I don’t make a habit of reading Esquire. It’s a magazine for men and I don’t fit their demographic. Still, this fascinating article in the April issue, “The War Against Youth,” by Stephen Marche, came through my work email by way of a couple different sources (both men), and caught my attention.

As a relatively young person (under 30) in the child advocacy world, this article had implications both for my work and for my personal life, because it paints the picture of “youth” broadly as those under 35. Not only would several of my friends and colleagues, their children and grandchildren, be affected by the implications of this article, but all the children throughout the Commonwealth that I am working for would be affected too.

The article begins with some pretty dire numbers: “In 1984, American breadwinners who were sixty-five and over made ten times as much as those under thirty-five. The year Obama took office, older Americans made almost forty-seven times as much as the younger generation.” The article then goes on to cite spending differences between programs primarily helping older Americans, vs. programs primarily aiding the young: “There is a young America and there is an old America, and they don’t form a community of interest. One takes from the other. The federal government spends $480 billion on Medicare and $68 billion on education. Prescription drugs: $62 billion. Head Start: $8 billion.”

This is not really news to child advocates. The national organization, First Focus, regularly publishes a Children’s Budget that analyzes how much of the federal budget is spent on children’s programs. To show us how spending on children ranks as a domestic priority, First Focus calculates the kids’ share of the domestic budget, which excludes spending on defense and international programs. They found that spending on children composed 20 percent of the domestic budget in 1960 and has fallen since to 16 percent of the domestic budget in 2010. In contrast, spending on the non-child portions of Social Security, Medicare, and Medicaid has more than doubled, increasing from 22 to 47 percent of domestic spending over the same period.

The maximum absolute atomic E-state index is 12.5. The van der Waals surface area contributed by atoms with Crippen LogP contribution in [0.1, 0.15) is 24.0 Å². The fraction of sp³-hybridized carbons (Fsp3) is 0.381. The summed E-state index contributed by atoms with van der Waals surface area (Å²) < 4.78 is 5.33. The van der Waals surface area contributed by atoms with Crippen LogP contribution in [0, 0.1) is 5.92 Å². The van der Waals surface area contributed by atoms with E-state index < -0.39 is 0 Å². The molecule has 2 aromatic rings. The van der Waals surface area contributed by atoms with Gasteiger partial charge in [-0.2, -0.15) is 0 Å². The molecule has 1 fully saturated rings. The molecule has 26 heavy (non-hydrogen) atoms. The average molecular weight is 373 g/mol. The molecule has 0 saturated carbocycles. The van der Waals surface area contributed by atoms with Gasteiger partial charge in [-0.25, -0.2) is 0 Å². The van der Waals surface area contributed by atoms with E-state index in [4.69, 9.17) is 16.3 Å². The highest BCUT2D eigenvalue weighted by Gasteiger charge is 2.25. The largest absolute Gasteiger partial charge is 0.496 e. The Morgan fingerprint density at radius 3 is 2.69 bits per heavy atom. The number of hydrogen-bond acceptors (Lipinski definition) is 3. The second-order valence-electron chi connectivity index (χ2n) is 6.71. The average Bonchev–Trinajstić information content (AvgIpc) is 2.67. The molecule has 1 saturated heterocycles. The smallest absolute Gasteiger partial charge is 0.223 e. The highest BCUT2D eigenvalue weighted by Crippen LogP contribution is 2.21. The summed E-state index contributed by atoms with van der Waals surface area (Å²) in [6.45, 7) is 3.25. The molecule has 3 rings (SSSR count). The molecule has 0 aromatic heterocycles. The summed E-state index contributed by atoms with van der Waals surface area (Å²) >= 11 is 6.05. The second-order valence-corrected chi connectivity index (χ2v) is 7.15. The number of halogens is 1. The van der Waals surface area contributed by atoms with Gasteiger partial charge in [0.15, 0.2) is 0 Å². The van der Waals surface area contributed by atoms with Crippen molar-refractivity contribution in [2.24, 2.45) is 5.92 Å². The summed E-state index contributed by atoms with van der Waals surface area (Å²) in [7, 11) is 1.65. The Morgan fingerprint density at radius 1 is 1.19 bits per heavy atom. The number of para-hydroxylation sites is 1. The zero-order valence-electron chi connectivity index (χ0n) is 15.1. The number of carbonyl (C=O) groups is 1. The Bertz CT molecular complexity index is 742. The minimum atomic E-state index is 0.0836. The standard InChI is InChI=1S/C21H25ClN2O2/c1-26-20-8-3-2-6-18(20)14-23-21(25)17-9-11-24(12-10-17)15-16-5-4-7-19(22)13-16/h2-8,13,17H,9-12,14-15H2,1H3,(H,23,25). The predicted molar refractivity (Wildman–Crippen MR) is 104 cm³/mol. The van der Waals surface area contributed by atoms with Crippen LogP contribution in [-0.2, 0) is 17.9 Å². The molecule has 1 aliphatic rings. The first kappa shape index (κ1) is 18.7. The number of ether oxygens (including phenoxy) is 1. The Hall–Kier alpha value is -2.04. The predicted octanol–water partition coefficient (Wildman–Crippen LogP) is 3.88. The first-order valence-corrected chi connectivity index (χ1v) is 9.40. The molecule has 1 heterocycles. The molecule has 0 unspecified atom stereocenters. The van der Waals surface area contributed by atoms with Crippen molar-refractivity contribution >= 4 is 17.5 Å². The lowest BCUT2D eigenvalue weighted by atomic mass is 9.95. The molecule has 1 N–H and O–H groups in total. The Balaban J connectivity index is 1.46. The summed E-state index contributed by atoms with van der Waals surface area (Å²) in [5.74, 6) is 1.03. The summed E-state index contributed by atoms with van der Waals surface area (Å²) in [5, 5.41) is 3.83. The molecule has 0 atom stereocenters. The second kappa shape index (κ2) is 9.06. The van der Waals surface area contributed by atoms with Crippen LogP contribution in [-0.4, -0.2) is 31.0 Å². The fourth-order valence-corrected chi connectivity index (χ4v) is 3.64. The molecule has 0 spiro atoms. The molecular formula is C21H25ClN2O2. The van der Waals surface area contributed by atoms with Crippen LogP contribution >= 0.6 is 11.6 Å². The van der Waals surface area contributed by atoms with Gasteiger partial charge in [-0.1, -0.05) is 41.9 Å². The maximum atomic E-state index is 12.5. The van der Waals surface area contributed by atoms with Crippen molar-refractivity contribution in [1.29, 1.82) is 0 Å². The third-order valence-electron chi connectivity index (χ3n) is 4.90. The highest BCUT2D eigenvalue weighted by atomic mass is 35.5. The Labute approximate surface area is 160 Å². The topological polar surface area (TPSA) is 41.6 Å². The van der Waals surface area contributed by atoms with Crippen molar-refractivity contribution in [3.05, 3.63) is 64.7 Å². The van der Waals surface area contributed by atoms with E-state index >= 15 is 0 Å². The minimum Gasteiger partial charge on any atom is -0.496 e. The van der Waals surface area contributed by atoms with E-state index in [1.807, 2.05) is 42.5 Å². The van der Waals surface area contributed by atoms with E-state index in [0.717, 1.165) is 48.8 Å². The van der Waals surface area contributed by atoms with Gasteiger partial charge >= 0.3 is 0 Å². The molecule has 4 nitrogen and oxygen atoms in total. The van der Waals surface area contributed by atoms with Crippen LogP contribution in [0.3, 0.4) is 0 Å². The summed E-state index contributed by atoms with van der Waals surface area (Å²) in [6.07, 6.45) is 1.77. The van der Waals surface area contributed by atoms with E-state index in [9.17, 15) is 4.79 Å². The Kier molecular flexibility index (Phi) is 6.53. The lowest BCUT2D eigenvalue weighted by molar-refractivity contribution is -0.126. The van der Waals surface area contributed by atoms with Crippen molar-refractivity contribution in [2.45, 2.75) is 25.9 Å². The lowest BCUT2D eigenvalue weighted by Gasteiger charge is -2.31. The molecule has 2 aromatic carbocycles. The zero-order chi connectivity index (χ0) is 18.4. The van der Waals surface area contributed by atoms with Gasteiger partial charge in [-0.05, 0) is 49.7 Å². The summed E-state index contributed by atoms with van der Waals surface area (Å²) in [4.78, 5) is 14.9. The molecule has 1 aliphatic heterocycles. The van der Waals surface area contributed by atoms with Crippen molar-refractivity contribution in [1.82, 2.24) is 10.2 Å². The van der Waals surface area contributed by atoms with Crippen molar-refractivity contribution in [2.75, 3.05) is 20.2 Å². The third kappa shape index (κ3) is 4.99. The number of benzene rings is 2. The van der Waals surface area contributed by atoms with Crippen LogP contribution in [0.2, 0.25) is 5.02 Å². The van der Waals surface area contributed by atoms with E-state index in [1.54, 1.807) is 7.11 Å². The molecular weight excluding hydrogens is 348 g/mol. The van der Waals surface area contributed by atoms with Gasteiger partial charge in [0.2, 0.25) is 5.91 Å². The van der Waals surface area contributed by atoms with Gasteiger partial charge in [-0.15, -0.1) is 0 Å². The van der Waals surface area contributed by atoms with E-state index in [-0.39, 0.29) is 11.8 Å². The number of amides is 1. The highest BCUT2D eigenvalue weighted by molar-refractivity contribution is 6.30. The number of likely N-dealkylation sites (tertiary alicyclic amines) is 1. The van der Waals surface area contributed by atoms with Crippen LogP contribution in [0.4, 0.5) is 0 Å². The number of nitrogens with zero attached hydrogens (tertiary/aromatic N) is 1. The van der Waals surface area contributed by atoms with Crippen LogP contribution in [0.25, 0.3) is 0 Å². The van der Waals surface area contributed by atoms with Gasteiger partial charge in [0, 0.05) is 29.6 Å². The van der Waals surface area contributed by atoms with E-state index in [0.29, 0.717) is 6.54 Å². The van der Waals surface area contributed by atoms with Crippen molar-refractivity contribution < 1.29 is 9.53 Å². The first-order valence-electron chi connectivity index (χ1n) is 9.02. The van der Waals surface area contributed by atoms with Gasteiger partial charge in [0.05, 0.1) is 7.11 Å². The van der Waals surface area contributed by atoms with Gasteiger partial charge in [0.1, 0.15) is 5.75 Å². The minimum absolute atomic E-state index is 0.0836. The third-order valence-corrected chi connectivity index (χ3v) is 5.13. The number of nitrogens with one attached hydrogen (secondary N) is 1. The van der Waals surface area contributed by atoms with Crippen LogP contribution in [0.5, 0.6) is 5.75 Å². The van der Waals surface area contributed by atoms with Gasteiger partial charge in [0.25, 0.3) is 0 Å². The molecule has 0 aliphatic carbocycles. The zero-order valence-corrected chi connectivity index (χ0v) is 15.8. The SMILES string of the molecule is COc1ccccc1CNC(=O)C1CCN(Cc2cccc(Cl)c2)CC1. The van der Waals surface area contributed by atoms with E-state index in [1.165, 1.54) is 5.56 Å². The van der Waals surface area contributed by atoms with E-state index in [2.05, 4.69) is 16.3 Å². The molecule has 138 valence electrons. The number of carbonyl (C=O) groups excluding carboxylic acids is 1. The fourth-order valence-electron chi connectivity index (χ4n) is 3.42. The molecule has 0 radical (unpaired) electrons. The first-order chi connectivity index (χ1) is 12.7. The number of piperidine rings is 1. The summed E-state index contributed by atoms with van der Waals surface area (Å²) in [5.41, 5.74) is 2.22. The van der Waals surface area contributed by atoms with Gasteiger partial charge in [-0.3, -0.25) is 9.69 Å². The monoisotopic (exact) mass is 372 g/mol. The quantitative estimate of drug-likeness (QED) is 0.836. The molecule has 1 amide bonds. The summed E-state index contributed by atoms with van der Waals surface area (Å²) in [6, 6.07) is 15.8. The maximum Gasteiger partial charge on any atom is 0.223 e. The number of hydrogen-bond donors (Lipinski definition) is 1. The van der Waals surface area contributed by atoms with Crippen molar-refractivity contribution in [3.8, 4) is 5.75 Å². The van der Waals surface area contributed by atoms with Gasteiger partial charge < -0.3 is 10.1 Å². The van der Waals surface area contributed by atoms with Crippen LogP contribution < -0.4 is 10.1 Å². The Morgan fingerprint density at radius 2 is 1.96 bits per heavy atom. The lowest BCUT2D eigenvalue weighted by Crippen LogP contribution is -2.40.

Marche and First Focus aren’t the only ones talking about this problem. A recent publication from the Center on Children and Families at Brookings asks: “Are We Headed Toward a Permanently Divided Society?” Fewer and fewer Americans believe the next generation will have a better life than their parents. More of the public also believe that there are strong conflicts between the rich and the poor. And, the data back this up. There are greater inequalities between income, education, and family structure then there were a few decades ago, making it increasingly likely that these inequalities will just persist in the future.

Unlike the Esquire article, the Brookings piece isn’t so much based on a generational divide as it is on economic inequality – but the two ideas are intertwined. Greater income disparities today will make it more difficult for children in poverty to climb the income ladder in the future.

So what can we as child advocates, and those interested in growing a stronger future for Kentucky, take away from the Esquire article?

  1. Because children cannot vote, or advocate for themselves, it’s important that others vote with children in mind, and make their voices heard at the local, state, and federal levels.
  2. Ultimately – children are our future, and it’s imperative policymakers at all levels of government do what they can to ensure investments in children’s health, education, and safety. Low-income children are at an even greater disadvantage, and programs at the federal and state levels need to be protected that help these children advance in life – building a stronger future for Kentucky, and for the country.